Social mobility in law ‘worse than the 1970s’, says Cherie Blair

Conversion course costs have hit social mobility in legal profession, leading QC warns

December 17, 2017

The rising cost of law conversion courses is a major barrier to students from low-income families hoping to join the legal profession, one of the UK’s most high-profile lawyers, Cherie Blair, has warned.

In an interview with Times Higher Education, the wife of former UK prime minister Tony Blair and a QC since 1995 said that the chances of a young person from a working-class background such as herself succeeding as a lawyer were “worse” than in the 1970s when she graduated from the London School of Economics.

Speaking at a summit in Hong Kong to mark the inaugural Yidan Prize, an education award worth $7.7 million (£5.8 million) annually, Ms Blair told THE how she might have been prevented from becoming a barrister if current conversion course fees had been in place.

Research published by the Sutton Trust in 2015 said that 50 per cent of partners at “magic circle” law firms and 74 per cent of judges attended private schools, despite the fact that just 7 per cent of children go to private schools.

“I got a full maintenance grant to the LSE, my fees were paid and Lancashire County Council even paid the fees for my Bar finals,” said Ms Blair, whose mother Gale Howard worked in a fish and chip shop to support her family after her husband, the actor Tony Booth, left home when Cherie was eight.

“Three years after my sister went to train as a solicitor, they had stopped doing that – I was working by that time, which is just as well because my mother couldn’t have funded that,” she added.

Speaking after Alan Milburn, the former Labour health secretary, quit as the government’s social mobility tsar over Prime Minister Theresa May’s “lack of leadership” on this agenda, Ms Blair said that she often advises students to study law as an undergraduate to avoid the cost of converting.

“The expense is great, [so] whenever I go to schools and talk to [students] about law [I] encourage them to do law because at least they save [the] expense of a conversion course, which is a lot of money if you don’t have parents who can pay for it,” she said of the two-year scheme, which can cost up to £16,000 unless students win a training contract. The current system is set to be replaced for solicitors by a new “super-exam” after two years’ relevant work experience in 2020.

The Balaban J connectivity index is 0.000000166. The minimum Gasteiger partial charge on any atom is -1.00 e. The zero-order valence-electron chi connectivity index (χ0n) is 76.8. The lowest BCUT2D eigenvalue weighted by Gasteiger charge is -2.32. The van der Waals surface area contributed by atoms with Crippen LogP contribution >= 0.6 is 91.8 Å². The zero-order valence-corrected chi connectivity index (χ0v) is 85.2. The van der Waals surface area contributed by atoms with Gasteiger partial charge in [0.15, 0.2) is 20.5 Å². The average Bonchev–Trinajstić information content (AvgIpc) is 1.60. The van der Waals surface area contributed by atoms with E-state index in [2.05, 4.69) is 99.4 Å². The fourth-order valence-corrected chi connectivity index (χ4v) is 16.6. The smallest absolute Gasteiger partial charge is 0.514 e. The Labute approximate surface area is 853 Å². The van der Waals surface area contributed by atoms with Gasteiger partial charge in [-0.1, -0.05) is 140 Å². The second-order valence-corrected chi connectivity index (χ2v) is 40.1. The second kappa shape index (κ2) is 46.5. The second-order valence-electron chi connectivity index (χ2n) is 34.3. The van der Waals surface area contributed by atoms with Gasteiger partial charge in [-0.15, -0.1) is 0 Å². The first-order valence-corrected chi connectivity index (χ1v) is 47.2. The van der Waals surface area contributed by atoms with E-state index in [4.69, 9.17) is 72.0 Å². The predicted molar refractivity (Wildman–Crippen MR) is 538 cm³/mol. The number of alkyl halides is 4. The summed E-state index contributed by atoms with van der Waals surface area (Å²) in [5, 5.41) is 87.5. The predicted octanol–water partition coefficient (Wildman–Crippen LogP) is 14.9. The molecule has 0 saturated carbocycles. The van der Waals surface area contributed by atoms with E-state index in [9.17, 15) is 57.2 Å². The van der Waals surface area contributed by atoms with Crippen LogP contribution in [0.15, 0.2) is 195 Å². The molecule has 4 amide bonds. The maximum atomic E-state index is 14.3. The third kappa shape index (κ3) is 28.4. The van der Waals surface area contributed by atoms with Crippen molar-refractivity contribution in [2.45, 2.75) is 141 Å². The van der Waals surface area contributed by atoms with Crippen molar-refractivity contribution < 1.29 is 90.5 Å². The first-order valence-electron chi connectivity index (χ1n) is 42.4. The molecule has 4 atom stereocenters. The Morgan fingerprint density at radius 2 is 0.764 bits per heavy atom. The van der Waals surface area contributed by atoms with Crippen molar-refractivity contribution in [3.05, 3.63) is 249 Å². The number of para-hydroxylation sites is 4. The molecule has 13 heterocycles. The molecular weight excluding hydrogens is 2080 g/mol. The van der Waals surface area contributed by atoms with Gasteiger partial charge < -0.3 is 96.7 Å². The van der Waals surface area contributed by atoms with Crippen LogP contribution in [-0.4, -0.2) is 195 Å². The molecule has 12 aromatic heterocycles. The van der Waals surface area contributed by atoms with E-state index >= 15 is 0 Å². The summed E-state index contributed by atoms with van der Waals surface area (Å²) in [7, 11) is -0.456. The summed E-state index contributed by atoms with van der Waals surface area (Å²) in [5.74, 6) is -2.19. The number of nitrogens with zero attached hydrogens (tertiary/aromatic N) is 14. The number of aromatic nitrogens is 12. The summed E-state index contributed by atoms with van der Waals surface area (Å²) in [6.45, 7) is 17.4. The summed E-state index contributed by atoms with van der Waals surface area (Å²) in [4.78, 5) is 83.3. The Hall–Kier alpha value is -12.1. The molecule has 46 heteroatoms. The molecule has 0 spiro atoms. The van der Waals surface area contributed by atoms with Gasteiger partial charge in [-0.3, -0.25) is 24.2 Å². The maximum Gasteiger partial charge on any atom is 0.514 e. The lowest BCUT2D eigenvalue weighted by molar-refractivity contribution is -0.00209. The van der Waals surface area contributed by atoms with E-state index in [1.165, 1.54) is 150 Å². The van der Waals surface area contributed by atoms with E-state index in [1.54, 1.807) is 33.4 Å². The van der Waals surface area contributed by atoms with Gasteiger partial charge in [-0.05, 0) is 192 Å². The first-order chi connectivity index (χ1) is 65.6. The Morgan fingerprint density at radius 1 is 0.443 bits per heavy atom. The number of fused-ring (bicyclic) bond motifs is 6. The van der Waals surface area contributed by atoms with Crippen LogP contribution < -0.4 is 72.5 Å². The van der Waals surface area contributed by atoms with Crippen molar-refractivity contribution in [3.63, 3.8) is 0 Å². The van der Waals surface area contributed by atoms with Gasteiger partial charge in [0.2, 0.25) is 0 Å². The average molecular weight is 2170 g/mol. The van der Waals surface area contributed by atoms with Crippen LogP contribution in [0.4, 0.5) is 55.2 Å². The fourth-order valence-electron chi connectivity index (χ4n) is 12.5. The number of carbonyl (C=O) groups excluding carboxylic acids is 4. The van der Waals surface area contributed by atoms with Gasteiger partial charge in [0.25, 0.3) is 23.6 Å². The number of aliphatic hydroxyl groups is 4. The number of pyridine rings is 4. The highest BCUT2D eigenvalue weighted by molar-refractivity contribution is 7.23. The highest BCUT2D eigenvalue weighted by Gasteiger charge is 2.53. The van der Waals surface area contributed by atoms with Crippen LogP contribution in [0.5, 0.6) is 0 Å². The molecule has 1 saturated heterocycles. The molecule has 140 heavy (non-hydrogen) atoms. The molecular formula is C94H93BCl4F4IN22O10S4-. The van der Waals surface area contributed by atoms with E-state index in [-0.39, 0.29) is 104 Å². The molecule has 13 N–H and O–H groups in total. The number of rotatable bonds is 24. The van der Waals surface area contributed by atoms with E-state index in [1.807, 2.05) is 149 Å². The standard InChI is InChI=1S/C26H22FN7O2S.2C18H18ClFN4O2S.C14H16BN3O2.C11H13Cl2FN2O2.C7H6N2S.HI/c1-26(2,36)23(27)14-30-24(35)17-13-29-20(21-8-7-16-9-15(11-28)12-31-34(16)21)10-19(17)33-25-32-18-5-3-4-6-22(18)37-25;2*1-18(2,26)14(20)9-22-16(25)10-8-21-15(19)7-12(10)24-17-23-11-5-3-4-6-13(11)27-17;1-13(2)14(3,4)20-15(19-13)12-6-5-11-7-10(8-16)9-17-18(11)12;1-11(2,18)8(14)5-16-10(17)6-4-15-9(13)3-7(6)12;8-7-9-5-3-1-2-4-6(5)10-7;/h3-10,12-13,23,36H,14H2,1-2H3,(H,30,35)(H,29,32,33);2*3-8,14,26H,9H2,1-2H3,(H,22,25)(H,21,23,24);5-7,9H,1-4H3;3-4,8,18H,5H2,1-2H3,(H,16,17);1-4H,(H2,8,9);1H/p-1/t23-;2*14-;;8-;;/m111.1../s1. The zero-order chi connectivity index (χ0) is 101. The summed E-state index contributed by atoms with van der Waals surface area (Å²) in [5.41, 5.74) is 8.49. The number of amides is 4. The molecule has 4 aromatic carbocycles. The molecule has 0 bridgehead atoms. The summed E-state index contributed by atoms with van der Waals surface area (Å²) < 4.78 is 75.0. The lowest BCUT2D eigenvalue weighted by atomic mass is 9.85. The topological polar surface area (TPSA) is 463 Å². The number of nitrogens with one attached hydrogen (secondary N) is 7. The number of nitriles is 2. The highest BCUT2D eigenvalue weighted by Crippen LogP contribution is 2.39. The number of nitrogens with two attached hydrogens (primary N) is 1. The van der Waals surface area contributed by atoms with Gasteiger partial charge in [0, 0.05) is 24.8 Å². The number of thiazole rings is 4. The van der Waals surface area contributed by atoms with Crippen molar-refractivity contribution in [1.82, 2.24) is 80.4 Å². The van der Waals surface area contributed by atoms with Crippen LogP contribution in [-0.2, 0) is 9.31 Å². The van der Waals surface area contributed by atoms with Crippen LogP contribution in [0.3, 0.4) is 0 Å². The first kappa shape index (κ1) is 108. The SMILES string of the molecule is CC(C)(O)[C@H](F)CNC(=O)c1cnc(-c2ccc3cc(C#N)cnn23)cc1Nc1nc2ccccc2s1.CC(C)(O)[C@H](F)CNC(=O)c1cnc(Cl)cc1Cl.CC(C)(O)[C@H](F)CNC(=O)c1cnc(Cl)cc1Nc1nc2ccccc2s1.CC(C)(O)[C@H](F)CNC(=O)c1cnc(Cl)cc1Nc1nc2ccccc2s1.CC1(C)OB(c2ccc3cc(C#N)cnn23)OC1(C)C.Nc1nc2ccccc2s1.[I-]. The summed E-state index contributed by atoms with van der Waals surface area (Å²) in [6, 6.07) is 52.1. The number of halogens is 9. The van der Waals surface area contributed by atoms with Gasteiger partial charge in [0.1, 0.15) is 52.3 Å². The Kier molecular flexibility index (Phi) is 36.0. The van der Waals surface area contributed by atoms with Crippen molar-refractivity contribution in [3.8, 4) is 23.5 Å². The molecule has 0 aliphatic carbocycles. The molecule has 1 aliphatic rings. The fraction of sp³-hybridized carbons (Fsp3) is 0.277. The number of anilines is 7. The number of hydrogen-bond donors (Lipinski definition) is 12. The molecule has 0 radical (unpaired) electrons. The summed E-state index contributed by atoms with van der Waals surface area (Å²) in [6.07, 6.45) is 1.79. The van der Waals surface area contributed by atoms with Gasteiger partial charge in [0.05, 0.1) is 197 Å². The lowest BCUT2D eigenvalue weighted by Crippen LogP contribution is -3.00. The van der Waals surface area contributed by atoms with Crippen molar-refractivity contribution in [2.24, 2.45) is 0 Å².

“Schools often discourage them to do it [this way and] instead [recommend] the conversion course, but schools don’t take into account the cost of the conversion course,” she added.

However, Ms Blair, who has been chancellor of the Asian University for Women, in Bangladesh, since 2011, disagreed that the current tuition fees of £9,250 a year would have deterred her from attending university, pointing out that “someone from my background would have qualified for maintenance so that would have made a difference”.

Asked if she regretted the Labour government’s decision to increase tuition fees to £3,000 in 2005, Ms Blair said “the answer is not to go back to full grants [as it was when] only 5 per cent of students went to university”, adding that “not very many were working-class children”.

“We have to work out how we afford tertiary education – people who benefit from tertiary education should…shoulder that burden, rather than those who do not directly benefit from it,” said Ms Blair. “Why should someone like my mother pay to educate the children of someone like me, as I am now? Because that is the issue.”

jack.grove@timeshighereducation.com

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Reader's comments (1)

I would have thought that society as a whole (everyone) benefited directly from 'good tertiary education'.

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